An All-Water National Park
Biscayne National Park is 95% water and 5% Visitor Center. Taking a break from the forEverglades, we detoured about 20 miles to find out what was going on in the Keys above Largo.
Top of the American Keys
It was a fairly solitary place on Monday noon. Avoiding the third grade field trip, we toured the Dante Fascell Visitor Center, watched a movie, chatted up the Ranger on duty and contemplated a boat excursion to Boca Chita Key where we might or might not have been able to snorkel in 70 degree water, depending on wind conditions. At an hour to get there, an hour on the Key and an hour back, we decided instead to stay warm and dry and walk the fishing pier leading to a canopied path at Convoy Point.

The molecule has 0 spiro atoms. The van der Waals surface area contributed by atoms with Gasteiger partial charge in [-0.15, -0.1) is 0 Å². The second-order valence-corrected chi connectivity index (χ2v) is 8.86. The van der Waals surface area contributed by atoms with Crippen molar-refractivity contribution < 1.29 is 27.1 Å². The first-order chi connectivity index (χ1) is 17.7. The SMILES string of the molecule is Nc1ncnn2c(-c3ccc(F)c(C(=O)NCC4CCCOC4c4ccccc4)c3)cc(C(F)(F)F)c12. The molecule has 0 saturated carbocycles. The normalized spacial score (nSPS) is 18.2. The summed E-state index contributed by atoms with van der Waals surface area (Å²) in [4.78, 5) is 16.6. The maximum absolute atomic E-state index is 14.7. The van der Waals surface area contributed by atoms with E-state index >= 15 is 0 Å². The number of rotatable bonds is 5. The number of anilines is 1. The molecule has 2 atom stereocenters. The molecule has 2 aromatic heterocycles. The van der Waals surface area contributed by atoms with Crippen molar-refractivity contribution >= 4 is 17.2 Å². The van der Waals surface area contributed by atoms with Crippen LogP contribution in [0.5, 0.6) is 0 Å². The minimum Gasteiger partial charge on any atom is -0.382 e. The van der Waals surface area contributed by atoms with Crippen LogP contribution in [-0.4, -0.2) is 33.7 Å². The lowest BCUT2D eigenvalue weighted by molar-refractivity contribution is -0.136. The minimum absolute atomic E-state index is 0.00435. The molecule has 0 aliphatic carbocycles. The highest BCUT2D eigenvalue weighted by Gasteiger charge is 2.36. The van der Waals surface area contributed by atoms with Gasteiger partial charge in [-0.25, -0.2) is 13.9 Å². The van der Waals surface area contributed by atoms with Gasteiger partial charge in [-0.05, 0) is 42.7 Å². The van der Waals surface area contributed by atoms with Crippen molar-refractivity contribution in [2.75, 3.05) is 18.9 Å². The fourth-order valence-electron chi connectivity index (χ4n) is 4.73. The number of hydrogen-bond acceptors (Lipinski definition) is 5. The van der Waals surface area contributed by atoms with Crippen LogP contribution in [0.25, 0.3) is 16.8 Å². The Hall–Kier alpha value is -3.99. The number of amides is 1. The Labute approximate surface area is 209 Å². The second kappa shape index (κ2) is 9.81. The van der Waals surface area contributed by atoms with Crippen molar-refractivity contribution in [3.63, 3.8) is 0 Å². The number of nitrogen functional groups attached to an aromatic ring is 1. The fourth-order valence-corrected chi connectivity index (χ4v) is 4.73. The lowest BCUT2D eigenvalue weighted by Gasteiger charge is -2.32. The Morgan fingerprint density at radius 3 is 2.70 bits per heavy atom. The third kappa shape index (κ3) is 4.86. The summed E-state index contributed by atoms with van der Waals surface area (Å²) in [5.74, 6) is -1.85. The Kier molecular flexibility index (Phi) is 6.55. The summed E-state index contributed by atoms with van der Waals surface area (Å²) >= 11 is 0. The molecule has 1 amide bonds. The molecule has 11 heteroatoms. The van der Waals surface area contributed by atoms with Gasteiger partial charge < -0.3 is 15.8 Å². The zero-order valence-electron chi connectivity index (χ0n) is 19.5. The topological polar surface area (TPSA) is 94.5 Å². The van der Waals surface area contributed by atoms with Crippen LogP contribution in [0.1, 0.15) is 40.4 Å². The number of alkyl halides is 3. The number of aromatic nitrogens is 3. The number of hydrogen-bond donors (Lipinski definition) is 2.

Standing at the edge of Biscayne Bay, the National Park serves as protectorate of the marine realm. The upper keys begin one of the largest reefs in the world. Had the water temperature been above 72 degrees, we might have snorkeled among the colorful coral. In January, we enjoy the colorful movie about coral in the visitor center. The proximity to Miami makes trash a constant problem highlighted by this art maze. Anglers lined the pier casting their lines into what appeared to be 1 foot of crystal clear water. Hopefully the tide was coming in.
Picnic on the Dry 5%
With no concessions on site but a view of Miami on the horizon, we made a pop-up soup kitchen serving Cookie + Kate’s African Peanut and collard greens with a side of peace and tranquility. Biscayne Bay is a boaters paradise. We would definitely return when the water warms and we are towing a 20 feet Carolina Skiff with a 120 HP Mercury outboard.